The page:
A lot of people interpret infeasible to mean inconvenient or expensive. In most industries there is no justification.

              Comment


                #8
                Yeah, I think we need to interpret it that way or else they would have said impossible.

                What would you consider an operational limitation?

                Voltage, current, operating temperature come to mind, of course.

                What about a large 24-hour processing facility that would need to be be shut-down to work in a panel to add a circuit?
                With great power comes great resistance - times current squared, of course.

                Comment


                  #9
                  Originally posted by Volta View Post
                  What about a large 24-hour processing facility that would need to be be shut-down to work in a panel to add a circuit?
                  IMO you would have to shut down as much as it took to make it 'dead work'

                  The following is an OSHA Standard Interpretation.

                  December 19, 2006

                  Mr. Alan E. Scales
                  Safety Department
                  Fairchild Semiconductor International
                  333 Western Avenue
                  MS 01-31
                  Portland, ME 04106

                  Dear Mr. Scales:

                  Thank you for your June 6, 2006, letter to the Occupational Safety and Health Administration's (OSHA's) Directorate of Enforcement Programs. You had questions regarding OSHA's Selection and use of work practices standard, 29 CFR 1910.333, as it relates to "continuous industrial processes" and the infeasibility of de-energizing equipment under certain circumstances. Your paraphrased scenario, question, and our response follow.

                  Scenario: The manufacturing of our products involves many discrete pieces of equipment whose individual processes are part of the overall manufacture of integrated circuit components. For example, we have ten pieces of manufacturing equipment fed out of a 480-volt three-phase panel. A new project requires that additional feeders and a 225-ampere circuit breaker be added to the panel to supply a new piece of equipment. To perform the work in a de-energized state, it requires the power to the panel must be disconnected and appropriate LOTO devices applied. This activity would result in the shutdown of the ten pieces of equipment, causing a significant interruption to our ability to manufacture integrated circuits.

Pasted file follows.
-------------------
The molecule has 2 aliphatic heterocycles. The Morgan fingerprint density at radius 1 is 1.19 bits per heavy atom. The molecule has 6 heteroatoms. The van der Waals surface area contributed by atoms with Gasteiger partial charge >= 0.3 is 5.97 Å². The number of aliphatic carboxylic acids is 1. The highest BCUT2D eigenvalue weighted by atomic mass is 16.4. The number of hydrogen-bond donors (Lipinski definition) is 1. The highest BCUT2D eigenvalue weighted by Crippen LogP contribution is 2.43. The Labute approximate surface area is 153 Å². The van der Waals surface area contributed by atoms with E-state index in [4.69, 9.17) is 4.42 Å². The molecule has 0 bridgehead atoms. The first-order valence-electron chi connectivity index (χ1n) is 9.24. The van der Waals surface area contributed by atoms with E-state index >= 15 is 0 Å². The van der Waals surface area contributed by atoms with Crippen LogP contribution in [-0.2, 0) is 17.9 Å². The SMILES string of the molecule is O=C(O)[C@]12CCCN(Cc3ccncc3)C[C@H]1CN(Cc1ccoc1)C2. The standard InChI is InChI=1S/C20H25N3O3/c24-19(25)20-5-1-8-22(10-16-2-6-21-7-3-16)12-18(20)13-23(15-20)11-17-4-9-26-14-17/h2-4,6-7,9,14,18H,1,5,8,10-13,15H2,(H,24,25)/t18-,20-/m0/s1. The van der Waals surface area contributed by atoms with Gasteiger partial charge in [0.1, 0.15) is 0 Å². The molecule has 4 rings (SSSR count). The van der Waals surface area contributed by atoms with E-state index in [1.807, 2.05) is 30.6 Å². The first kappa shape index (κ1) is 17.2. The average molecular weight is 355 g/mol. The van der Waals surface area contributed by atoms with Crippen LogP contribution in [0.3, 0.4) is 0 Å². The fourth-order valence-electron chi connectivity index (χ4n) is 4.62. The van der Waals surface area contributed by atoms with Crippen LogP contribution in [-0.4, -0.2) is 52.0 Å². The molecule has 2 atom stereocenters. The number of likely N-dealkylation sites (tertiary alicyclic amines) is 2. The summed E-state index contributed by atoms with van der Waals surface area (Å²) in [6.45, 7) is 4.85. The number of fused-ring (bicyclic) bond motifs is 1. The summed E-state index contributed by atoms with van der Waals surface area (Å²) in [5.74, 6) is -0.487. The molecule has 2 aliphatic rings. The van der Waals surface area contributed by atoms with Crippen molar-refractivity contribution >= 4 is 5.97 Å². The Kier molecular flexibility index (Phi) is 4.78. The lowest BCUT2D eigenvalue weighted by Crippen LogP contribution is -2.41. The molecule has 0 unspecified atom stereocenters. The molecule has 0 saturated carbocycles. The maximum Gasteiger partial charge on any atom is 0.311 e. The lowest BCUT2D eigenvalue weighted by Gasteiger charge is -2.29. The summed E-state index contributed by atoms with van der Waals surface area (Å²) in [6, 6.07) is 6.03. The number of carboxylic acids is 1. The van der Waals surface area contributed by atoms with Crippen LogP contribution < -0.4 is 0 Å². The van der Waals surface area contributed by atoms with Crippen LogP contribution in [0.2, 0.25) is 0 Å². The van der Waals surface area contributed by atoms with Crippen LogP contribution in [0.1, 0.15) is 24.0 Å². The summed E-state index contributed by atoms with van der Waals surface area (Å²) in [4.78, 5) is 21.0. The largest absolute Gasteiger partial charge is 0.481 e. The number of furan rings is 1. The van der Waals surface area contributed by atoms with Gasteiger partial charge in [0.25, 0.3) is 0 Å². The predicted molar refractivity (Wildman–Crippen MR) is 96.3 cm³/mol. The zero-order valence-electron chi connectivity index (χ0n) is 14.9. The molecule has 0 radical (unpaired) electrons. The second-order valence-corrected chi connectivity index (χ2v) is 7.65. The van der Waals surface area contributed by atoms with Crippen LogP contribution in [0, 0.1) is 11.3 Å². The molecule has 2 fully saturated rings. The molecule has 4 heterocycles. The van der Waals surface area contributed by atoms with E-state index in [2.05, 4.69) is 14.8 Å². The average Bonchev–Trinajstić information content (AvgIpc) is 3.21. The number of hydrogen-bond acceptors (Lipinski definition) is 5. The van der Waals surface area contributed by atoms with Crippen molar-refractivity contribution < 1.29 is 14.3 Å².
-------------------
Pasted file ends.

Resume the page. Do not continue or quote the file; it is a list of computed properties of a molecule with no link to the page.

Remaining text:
Question:Response:http://www.osha.gov. If you have any further questions, please feel free to contact the Office of General Industry Enforcement at (202) 693-1850.

                  Sincerely,



                  Richard E. Fairfax, Director
                  Directorate of Enforcement Programs
                  From here "Continuous industrial processes" and the infeasibility of de-energizing equipment under 29 CFR 1910.333.
                  Last edited by iwire; 02-06-10, 03:13 PM.

                  Comment


                    #10
                    Originally posted by Volta View Post
                    Yeah, I think we need to interpret it that way or else they would have said impossible.

                    What would you consider an operational limitation?

                    Voltage, current, operating temperature come to mind, of course.

                    What about a large 24-hour processing facility that would need to be be shut-down to work in a panel to add a circuit?
                    Check out IWire's post. Infeasible and impossible are fairly close to the same same meaning. I work in a 24-hour facility and up until a few years ago it was very common to perform live work even when we could have easily planned a little better and shut down specific pieces of equipment. We have not performed live work in a few years now and we have idled significant portions of the site and dozens of employees for hours at a time when work was required. Interestingly enough the most resistance to enforcing the no live work rule came from the electricians and not management.

                    Comment

                    Working...
                    X